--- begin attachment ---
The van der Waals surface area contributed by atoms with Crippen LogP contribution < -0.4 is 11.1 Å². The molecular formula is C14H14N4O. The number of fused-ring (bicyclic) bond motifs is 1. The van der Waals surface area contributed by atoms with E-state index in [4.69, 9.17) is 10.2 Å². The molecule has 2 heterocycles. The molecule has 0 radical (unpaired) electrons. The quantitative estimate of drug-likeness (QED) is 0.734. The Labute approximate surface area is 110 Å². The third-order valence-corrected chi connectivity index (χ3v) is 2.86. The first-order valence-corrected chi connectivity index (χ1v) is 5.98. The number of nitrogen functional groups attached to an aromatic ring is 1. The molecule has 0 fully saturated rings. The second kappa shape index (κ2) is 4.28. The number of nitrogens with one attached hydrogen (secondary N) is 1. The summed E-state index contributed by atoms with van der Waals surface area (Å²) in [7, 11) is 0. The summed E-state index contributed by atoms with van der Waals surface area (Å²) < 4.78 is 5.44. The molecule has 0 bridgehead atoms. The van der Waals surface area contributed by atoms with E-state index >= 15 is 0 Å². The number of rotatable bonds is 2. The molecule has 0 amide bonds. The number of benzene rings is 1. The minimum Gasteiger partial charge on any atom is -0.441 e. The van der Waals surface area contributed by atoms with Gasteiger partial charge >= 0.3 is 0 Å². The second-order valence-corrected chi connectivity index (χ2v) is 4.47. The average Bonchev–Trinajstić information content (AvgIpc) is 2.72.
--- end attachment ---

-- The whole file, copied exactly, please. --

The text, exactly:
The van der Waals surface area contributed by atoms with Crippen LogP contribution < -0.4 is 11.1 Å². The molecular formula is C14H14N4O. The number of fused-ring (bicyclic) bond motifs is 1. The van der Waals surface area contributed by atoms with E-state index in [4.69, 9.17) is 10.2 Å². The molecule has 2 heterocycles. The molecule has 0 radical (unpaired) electrons. The quantitative estimate of drug-likeness (QED) is 0.734. The Labute approximate surface area is 110 Å². The third-order valence-corrected chi connectivity index (χ3v) is 2.86. The first-order valence-corrected chi connectivity index (χ1v) is 5.98. The number of nitrogen functional groups attached to an aromatic ring is 1. The molecule has 0 fully saturated rings. The second kappa shape index (κ2) is 4.28. The number of nitrogens with one attached hydrogen (secondary N) is 1. The summed E-state index contributed by atoms with van der Waals surface area (Å²) in [7, 11) is 0. The summed E-state index contributed by atoms with van der Waals surface area (Å²) < 4.78 is 5.44. The molecule has 0 bridgehead atoms. The van der Waals surface area contributed by atoms with E-state index >= 15 is 0 Å². The number of rotatable bonds is 2. The molecule has 0 amide bonds. The number of benzene rings is 1. The minimum Gasteiger partial charge on any atom is -0.441 e. The van der Waals surface area contributed by atoms with Gasteiger partial charge >= 0.3 is 0 Å². The second-order valence-corrected chi connectivity index (χ2v) is 4.47. The average Bonchev–Trinajstić information content (AvgIpc) is 2.72.